The things you do for love. Oh, how I adore that kitchen.

[PS: It’s been a week since I was rejected from my dream school. It still hurts, but I can’t tell you how many times I read through all 90+ comments on my last post and felt a little lighter. Thanks for your stories of rejection, heartbreak, success and hope. Every one of them helped.]

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April 11, 2010 at 1:23 pm 52 comments

Symphony of Sugar

Tangerine Meringue Tart with Chocolate Crust

As my friends’ schedules become increasingly hectic and I continue to get by without a car, recently I’ve been taking the bus more and more.

For a long time, I resented it. There is not a lot to love about public transportation.

I’ve spent too many afternoons running behind a just-missed bus or waiting listlessly for an hour, so I’ve become overly cautious and give myself too much time. I rush out of school in that awkward state between walking and running, my backpack heavy against my shoulders, moving quickly to get to the stop. I stare at the stretch of road, trying to see the green roof of the bus emerge from around the bend, and I hate feeling as though the bus will never come.

Most of all, I hate the weary ride itself. It’s an hour long ride to my house, even though it’s a 15 minute trip by car, and the hour never passes quickly. My bus has sticky seats, a dirty floor, the smell of too many people come and gone and a lurching, roundabout movement that leaves me grouchy.

pie1wm

But the good news is that I’ve found an escape. I tuck my ipod into the pocket of my backpack every morning, and as the bus lumbers towards me I untangle the headphones. I’m almost always tired, so I choose something easygoing and simple, with strings or a soft-spoken correspondent on NPR.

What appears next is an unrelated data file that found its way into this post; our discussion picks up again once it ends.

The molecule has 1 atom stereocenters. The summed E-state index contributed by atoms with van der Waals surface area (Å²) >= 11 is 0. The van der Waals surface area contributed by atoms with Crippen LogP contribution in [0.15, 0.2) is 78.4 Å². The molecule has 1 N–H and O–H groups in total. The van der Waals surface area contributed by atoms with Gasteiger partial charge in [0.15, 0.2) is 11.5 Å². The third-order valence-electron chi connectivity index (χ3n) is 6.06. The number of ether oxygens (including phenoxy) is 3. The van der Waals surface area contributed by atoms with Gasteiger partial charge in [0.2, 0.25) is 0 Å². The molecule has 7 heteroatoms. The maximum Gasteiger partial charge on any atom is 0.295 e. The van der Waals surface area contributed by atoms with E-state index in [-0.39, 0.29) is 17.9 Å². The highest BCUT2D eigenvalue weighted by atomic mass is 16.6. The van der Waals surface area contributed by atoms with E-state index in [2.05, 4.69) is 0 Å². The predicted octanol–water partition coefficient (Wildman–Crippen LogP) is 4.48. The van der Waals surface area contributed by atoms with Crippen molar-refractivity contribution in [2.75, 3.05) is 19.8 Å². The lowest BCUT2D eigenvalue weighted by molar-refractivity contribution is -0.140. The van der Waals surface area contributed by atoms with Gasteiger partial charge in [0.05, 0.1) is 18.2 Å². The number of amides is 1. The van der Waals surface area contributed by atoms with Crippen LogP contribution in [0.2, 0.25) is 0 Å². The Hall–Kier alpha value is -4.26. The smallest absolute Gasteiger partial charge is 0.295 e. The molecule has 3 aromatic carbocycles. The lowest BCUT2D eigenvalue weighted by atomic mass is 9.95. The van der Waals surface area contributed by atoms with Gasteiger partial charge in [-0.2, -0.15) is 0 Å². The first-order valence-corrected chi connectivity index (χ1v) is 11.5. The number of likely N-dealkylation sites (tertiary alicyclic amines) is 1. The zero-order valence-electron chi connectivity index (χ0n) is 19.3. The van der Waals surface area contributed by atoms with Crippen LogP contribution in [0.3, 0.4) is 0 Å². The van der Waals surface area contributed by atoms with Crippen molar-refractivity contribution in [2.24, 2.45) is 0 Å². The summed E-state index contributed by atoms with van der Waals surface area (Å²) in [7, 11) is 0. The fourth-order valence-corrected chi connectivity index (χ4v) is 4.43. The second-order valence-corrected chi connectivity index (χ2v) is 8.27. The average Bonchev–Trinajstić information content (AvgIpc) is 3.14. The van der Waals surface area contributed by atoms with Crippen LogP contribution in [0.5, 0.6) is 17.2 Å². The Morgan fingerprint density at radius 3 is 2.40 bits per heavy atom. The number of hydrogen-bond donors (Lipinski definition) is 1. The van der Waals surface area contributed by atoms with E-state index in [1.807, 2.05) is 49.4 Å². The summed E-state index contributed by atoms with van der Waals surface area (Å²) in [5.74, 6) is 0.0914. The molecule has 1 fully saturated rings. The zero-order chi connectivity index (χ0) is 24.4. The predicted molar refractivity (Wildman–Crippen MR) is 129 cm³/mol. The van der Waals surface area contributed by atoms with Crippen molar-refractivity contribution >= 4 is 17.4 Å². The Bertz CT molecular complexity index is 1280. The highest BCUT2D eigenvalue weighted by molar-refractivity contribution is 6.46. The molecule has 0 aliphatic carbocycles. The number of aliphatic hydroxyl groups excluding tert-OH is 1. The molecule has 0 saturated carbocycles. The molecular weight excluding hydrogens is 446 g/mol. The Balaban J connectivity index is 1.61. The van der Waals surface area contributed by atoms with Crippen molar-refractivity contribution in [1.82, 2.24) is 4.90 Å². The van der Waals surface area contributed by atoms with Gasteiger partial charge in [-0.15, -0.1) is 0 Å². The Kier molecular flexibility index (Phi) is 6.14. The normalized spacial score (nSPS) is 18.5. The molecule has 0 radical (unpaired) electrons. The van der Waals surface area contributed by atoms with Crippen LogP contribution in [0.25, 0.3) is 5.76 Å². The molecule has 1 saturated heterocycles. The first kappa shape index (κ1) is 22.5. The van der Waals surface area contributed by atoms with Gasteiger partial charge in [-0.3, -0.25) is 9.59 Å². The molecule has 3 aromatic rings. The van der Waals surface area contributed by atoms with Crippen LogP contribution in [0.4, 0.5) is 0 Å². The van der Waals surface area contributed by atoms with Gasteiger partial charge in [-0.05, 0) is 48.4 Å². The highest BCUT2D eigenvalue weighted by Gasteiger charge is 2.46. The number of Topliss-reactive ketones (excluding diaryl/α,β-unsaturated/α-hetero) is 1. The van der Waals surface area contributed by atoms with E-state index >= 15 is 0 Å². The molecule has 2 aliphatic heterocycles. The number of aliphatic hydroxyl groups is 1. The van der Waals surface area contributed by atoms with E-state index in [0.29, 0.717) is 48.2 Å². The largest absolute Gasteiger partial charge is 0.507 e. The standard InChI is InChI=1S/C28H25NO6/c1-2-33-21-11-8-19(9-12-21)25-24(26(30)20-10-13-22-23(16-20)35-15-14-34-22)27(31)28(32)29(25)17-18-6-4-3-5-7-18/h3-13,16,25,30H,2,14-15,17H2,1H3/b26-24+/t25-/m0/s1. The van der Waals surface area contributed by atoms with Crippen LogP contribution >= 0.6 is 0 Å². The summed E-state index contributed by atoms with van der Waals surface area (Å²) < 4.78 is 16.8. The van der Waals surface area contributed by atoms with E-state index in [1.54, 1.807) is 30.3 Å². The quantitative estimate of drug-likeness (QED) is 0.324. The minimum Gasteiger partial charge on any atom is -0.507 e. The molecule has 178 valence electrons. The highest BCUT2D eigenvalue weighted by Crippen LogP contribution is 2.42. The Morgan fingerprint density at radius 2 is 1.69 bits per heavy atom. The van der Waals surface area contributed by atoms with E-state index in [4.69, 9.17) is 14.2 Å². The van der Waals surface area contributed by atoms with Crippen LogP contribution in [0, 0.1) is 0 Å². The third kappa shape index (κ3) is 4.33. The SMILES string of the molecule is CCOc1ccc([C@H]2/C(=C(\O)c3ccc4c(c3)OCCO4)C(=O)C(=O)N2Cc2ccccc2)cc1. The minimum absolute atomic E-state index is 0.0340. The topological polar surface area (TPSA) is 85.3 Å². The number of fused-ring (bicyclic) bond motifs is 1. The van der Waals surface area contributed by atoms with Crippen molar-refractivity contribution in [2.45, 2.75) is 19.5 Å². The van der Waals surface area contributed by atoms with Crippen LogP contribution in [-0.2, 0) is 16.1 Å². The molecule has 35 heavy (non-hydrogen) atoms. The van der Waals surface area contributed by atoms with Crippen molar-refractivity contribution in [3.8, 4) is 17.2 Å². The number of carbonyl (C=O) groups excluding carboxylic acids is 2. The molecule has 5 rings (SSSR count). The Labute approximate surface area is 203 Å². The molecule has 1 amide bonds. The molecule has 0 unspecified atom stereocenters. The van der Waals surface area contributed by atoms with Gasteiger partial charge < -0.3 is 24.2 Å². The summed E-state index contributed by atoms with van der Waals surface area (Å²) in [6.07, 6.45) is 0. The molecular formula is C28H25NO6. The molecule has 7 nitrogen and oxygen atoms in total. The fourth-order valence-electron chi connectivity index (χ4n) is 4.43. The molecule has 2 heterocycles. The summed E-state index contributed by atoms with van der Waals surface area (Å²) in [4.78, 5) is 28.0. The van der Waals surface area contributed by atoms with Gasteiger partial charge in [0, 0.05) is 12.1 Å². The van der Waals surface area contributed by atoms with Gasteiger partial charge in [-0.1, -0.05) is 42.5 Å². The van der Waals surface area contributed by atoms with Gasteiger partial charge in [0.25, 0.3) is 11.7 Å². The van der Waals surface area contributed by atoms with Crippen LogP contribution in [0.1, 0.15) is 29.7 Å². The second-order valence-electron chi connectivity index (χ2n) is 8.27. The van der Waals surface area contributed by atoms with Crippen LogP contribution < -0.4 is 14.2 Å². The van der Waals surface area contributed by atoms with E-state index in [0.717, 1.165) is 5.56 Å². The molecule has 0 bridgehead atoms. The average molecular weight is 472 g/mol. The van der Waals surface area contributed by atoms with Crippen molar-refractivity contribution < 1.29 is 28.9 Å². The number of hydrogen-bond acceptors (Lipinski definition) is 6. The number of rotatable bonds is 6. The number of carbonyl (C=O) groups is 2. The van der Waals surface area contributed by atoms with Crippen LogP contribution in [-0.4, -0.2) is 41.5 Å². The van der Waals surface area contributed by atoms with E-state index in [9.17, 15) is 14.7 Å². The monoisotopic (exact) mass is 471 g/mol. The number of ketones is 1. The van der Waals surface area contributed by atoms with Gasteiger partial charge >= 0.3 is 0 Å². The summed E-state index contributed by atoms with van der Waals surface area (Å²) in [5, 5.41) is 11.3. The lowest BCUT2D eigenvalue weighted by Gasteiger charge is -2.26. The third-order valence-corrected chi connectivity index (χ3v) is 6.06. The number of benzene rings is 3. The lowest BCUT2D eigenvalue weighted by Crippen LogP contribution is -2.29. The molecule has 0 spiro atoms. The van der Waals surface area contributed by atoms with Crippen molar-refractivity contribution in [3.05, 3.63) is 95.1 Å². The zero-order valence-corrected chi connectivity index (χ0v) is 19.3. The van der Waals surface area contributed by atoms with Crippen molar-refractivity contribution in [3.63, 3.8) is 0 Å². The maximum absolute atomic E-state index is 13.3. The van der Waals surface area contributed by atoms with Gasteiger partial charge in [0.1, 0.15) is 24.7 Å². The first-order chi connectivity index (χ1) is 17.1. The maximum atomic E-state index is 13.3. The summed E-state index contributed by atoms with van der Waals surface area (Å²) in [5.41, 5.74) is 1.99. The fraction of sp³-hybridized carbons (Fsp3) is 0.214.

I have the sort of headphones that eliminate your sense of sound. If you put them on without music, the world becomes shockingly silent, the kind of silence that makes you forget what noise was. I no longer hear the man snapping baby carrots between his teeth in the seat behind me, or the obnoxious beat pumping from the row ahead.

Instead it’s like I’m underwater, submerged into a place of only warm drafts and light reflecting against chrome. Everything is nothing, and suddenly I can feel all my other senses so much more acutely – dramatic, but true! I always marvel for a minute at the effect, and then I turn towards the window and turn on a song. Then, for an hour, the world is nothing but the blooming trees slipping past my eyes and the subtle reflection of my face in the glass.

pie2wm

I listen to music a few hours every day, and for the longest time I tried to make music compatible with baking. But it takes a lot of focus to hear my songs while the mixer is whirring loudly or while water splutters against silverware in the sink. I’ve tried turning on a radio instead, but the sound is washed out every other minute if I need to use the food processor or whip some cream.

I regretfully concluded that the two weren’t compatible after all. So I’ve started working silently, without any other noise at all. I’ve found that the kitchen makes music of its own.

The rhythmic churn of the KitchenAid, the crackle and pop of lighting the stove, the clinks and rolling as I open and shut the aged drawers one after the other. There’s the dingdingding of the timer and the satisfying, gradual pop! of a new jar finally opened. I love the quiet raking noises of zesting a tangerine, the insubstantial thud of a flipped-over cup of flour, and the low, sticky bubble of cooking sugar.

pie6wm

When I look back, I always remember little details about the baking process. Take this tangerine meringue tart… If I close my eyes and try to bring myself there again, I remember the sandy texture of the tart dough coming together between my fingertips and the silkiness of curd on my spoon. I remember the vivid orange of spilled tangerine juice on the old white counter and the smell of cocoa powder.

And more than anything, I remember the distinct sounds of each component coming together, using every instrument in my kitchen to create something beautiful. Chocolate crust, tangerine curd, marshmallowy meringue… it’s like a symphony in three acts.

I think it might be my favorite song.

pie4wm

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March 26, 2010 at 3:36 pm 46 comments

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Elissa Bernstein



I'm Elissa: a 17 (now 21) year old baker in Seattle Boston juggling creative nonfiction workshops, subway maps, and my passions for writing, baking, and photography. Photo above © Michelle Moore